Mega Transect proper – the start of our cape-to-cape expedition
By Four Wheeled Nomad: Words by Lisa Morris, images by Jason Spafford
Backing out of my mum’s driveway in southeastern England was nowhere near the heart-thumping-in-my-throat, tear-jerker as it was on our motorcycles, destined for the Americas in 2014. Getting situated in the reclinable passenger seat – coffee cup holder on my left, Jase on my right – a heartfelt goodbye was exchanged before releasing the handbrake. The same 35-minute ride on the Eurostar permitted us quick rail passage through the Channel Tunnel but this time on four wheels, not two. A hot-as-blazes zip through Germany’s Black Forest later, we were on the trip proper.
Invited to firstly attend OutDoor, Europe’s biggest tradeshow, White Rhino took front and centre on one of the stands. Four intense days saw us yap non-stop about the upcoming cape-to-cape expedition, showcase the rig in all its glory and quietly gush over every conceivable adventure brand in the outdoor arena. A record influx of people buzzing in nine Ikea-sized halls represented the passing footfall.
Scooting out of Germany via a forested region south of Hamburg, led us to the northern beaches of Denmark. Perhaps not your average view of the country, the wind blew sea-salted and strong. It seemed forever gusty during our passing through but well worth a Danish rendezvous with the setting sun.
Jason’s birthday – celebrated over a pricey canteen breakfast from the ferry as we sailed out of Denmark – may have been the least inspiring way known to man to mark the occasion. Narrowly saved by a visit to the bridge, whereupon the captain steered us to public showers on the Norwegian mainland (hopefully not a hint about our personal hygiene), which serendipitously led to meeting Espen and Malin (unurban.no). Coincidentally, the local couple had travelled from Argentina to Alaska like we had, and then conquered the length of Africa in a 4WD as we were about to. Common ground in abundance, they welcomed us into their home like old pals. An unexpected week’s wondrous hospitality, thank you guys.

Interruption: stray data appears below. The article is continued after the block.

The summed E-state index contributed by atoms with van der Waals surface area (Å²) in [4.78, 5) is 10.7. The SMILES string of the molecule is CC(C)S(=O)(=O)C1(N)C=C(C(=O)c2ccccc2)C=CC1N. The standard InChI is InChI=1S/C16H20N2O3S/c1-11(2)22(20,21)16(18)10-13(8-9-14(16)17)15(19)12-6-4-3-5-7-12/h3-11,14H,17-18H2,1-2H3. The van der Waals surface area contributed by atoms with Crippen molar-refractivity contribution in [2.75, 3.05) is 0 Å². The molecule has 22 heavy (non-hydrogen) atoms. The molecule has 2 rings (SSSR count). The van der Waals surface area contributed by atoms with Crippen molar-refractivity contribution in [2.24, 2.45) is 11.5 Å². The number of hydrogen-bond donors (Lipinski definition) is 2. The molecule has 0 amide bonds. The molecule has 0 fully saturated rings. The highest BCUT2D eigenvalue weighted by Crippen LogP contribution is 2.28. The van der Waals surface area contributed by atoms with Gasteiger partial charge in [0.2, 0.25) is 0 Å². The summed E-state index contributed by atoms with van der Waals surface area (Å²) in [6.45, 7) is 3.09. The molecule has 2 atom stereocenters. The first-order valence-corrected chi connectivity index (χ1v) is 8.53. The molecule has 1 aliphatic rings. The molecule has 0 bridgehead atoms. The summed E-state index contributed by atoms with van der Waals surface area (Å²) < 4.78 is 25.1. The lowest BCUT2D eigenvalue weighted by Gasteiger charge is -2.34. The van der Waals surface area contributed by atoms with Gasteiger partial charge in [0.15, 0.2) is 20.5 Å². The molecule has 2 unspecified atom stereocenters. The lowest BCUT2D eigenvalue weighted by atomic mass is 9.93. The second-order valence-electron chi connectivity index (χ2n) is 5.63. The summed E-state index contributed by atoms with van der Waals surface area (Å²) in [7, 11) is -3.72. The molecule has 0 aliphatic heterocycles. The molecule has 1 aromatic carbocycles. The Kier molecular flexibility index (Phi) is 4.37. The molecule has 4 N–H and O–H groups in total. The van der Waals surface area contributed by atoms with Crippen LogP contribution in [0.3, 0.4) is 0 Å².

With as many tolls as there are tunnels, most are as steep as the sheer cliffs through which they’re built – although not as tall as the country’s car parking fees. There’s no such thing as salt and vinegar flavoured crisps nor a Norwegian word for “please” but conversely, there are passing places for people on the boardwalks. What could be more civilized when taking an evening stroll?
More surprising things up the country’s sleeve awaited us. Moose and reindeer I hoped residing in the north. Initially, we clocked nothing bigger than an otter and porpoise in crystal clear waters and a stoat, mink and shrew on land. Encountering the world’s longest road tunnel was easy, home to roundabouts lit in tungsten intersections; it took over 20 minutes to drive 15-miles cut through solid rock.
Norway is at least twice the length of the UK but with only 8 per cent of the British population, it boasts more forest than people. The trees are so dense in huge thickets, you’ll think you’re in the Yukon. Fjords, the rain and snowfall of millennia, having helped to create some of the world’s most impressive waterfalls, slice the terrain. I wondered if we should have waited for the shoulder season. Typically, July is when Norwegians take their holiday, which coupled with the month that magnetizes tourists – attracts the international masses on a serious scale.
In true redhead style, I’m so pale that I’m almost blue, and burn like a vampire at the mere suggestion of sunlight. I slapped on the sunscreen in an unseasonably warm heatwave for Norway. Candidly: not what I was expecting from this Nordic country – portions of which lie well above the Arctic Circle and Iceland’s latitude. Fjords and tunnels galore, yes. Mountainsides shrouded in deep fog that once they decide to lift, reveal jagged peaks and enormous glaciers cascading down into deep turquoise meltwater, yes. I couldn’t wait to be a human doing in this country, not just a human being. fourwheelednomad